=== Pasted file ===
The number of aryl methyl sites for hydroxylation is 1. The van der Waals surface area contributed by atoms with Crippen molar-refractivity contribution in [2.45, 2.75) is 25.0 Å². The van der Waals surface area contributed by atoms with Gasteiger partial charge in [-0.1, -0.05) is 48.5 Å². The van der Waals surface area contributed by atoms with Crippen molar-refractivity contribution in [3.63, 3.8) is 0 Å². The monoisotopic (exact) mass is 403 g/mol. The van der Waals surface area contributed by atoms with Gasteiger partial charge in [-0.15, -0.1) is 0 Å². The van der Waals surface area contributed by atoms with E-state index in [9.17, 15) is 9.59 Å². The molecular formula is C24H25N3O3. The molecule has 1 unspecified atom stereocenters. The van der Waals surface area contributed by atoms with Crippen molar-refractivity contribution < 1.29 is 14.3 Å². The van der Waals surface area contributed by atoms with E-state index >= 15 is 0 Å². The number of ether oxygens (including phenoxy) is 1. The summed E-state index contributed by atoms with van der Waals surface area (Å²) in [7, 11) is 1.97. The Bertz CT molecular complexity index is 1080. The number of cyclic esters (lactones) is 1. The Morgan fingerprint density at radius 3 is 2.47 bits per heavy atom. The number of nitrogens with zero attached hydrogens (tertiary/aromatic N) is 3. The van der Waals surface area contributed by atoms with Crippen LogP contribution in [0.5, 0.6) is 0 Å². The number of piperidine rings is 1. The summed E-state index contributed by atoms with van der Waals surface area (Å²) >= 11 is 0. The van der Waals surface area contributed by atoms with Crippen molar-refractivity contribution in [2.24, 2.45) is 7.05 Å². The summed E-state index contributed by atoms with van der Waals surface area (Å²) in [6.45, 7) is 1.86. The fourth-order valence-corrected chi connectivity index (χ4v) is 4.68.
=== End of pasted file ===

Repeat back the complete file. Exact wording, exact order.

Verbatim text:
The number of aryl methyl sites for hydroxylation is 1. The van der Waals surface area contributed by atoms with Crippen molar-refractivity contribution in [2.45, 2.75) is 25.0 Å². The van der Waals surface area contributed by atoms with Gasteiger partial charge in [-0.1, -0.05) is 48.5 Å². The van der Waals surface area contributed by atoms with Crippen molar-refractivity contribution in [3.63, 3.8) is 0 Å². The monoisotopic (exact) mass is 403 g/mol. The van der Waals surface area contributed by atoms with Gasteiger partial charge in [-0.15, -0.1) is 0 Å². The van der Waals surface area contributed by atoms with E-state index in [9.17, 15) is 9.59 Å². The molecular formula is C24H25N3O3. The molecule has 1 unspecified atom stereocenters. The van der Waals surface area contributed by atoms with Crippen molar-refractivity contribution < 1.29 is 14.3 Å². The van der Waals surface area contributed by atoms with E-state index >= 15 is 0 Å². The number of ether oxygens (including phenoxy) is 1. The summed E-state index contributed by atoms with van der Waals surface area (Å²) in [7, 11) is 1.97. The Bertz CT molecular complexity index is 1080. The number of cyclic esters (lactones) is 1. The Morgan fingerprint density at radius 3 is 2.47 bits per heavy atom. The number of nitrogens with zero attached hydrogens (tertiary/aromatic N) is 3. The van der Waals surface area contributed by atoms with Crippen LogP contribution in [0.5, 0.6) is 0 Å². The number of piperidine rings is 1. The summed E-state index contributed by atoms with van der Waals surface area (Å²) >= 11 is 0. The van der Waals surface area contributed by atoms with Crippen molar-refractivity contribution in [2.24, 2.45) is 7.05 Å². The summed E-state index contributed by atoms with van der Waals surface area (Å²) in [6.45, 7) is 1.86. The fourth-order valence-corrected chi connectivity index (χ4v) is 4.68.